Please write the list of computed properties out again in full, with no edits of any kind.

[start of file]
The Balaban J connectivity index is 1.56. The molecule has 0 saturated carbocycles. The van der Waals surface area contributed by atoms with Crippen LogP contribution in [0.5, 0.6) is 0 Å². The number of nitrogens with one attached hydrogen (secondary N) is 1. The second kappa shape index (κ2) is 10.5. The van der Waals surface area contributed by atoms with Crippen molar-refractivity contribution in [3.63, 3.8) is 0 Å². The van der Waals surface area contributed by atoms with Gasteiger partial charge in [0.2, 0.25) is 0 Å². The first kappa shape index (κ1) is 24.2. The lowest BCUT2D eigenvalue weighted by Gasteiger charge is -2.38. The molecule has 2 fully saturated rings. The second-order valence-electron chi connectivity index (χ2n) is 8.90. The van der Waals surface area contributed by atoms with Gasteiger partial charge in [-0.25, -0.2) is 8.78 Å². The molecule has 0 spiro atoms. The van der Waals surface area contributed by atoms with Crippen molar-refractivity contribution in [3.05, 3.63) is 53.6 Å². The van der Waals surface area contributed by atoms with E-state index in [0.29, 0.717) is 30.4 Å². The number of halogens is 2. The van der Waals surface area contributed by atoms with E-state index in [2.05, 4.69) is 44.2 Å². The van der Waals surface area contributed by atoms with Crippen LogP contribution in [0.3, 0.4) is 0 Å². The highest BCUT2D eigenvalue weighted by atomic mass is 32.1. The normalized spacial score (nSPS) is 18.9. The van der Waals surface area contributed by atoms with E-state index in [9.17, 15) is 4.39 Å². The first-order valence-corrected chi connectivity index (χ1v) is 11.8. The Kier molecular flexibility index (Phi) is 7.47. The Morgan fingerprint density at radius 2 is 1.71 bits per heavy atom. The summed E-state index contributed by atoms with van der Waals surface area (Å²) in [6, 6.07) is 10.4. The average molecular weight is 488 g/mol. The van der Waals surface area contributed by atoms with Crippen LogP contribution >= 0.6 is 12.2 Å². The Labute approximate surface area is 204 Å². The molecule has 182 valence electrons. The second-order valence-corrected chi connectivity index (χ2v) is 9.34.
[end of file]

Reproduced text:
The Balaban J connectivity index is 1.56. The molecule has 0 saturated carbocycles. The van der Waals surface area contributed by atoms with Crippen LogP contribution in [0.5, 0.6) is 0 Å². The number of nitrogens with one attached hydrogen (secondary N) is 1. The second kappa shape index (κ2) is 10.5. The van der Waals surface area contributed by atoms with Crippen molar-refractivity contribution in [3.63, 3.8) is 0 Å². The van der Waals surface area contributed by atoms with Gasteiger partial charge in [0.2, 0.25) is 0 Å². The first kappa shape index (κ1) is 24.2. The lowest BCUT2D eigenvalue weighted by Gasteiger charge is -2.38. The molecule has 2 fully saturated rings. The second-order valence-electron chi connectivity index (χ2n) is 8.90. The van der Waals surface area contributed by atoms with Gasteiger partial charge in [-0.25, -0.2) is 8.78 Å². The molecule has 0 spiro atoms. The van der Waals surface area contributed by atoms with Crippen molar-refractivity contribution in [3.05, 3.63) is 53.6 Å². The van der Waals surface area contributed by atoms with E-state index in [0.29, 0.717) is 30.4 Å². The number of halogens is 2. The van der Waals surface area contributed by atoms with E-state index in [2.05, 4.69) is 44.2 Å². The van der Waals surface area contributed by atoms with Crippen LogP contribution in [0.3, 0.4) is 0 Å². The highest BCUT2D eigenvalue weighted by atomic mass is 32.1. The normalized spacial score (nSPS) is 18.9. The van der Waals surface area contributed by atoms with E-state index in [9.17, 15) is 4.39 Å². The first-order valence-corrected chi connectivity index (χ1v) is 11.8. The Kier molecular flexibility index (Phi) is 7.47. The Morgan fingerprint density at radius 2 is 1.71 bits per heavy atom. The summed E-state index contributed by atoms with van der Waals surface area (Å²) in [6, 6.07) is 10.4. The average molecular weight is 488 g/mol. The van der Waals surface area contributed by atoms with Crippen LogP contribution >= 0.6 is 12.2 Å². The Labute approximate surface area is 204 Å². The molecule has 182 valence electrons. The second-order valence-corrected chi connectivity index (χ2v) is 9.34.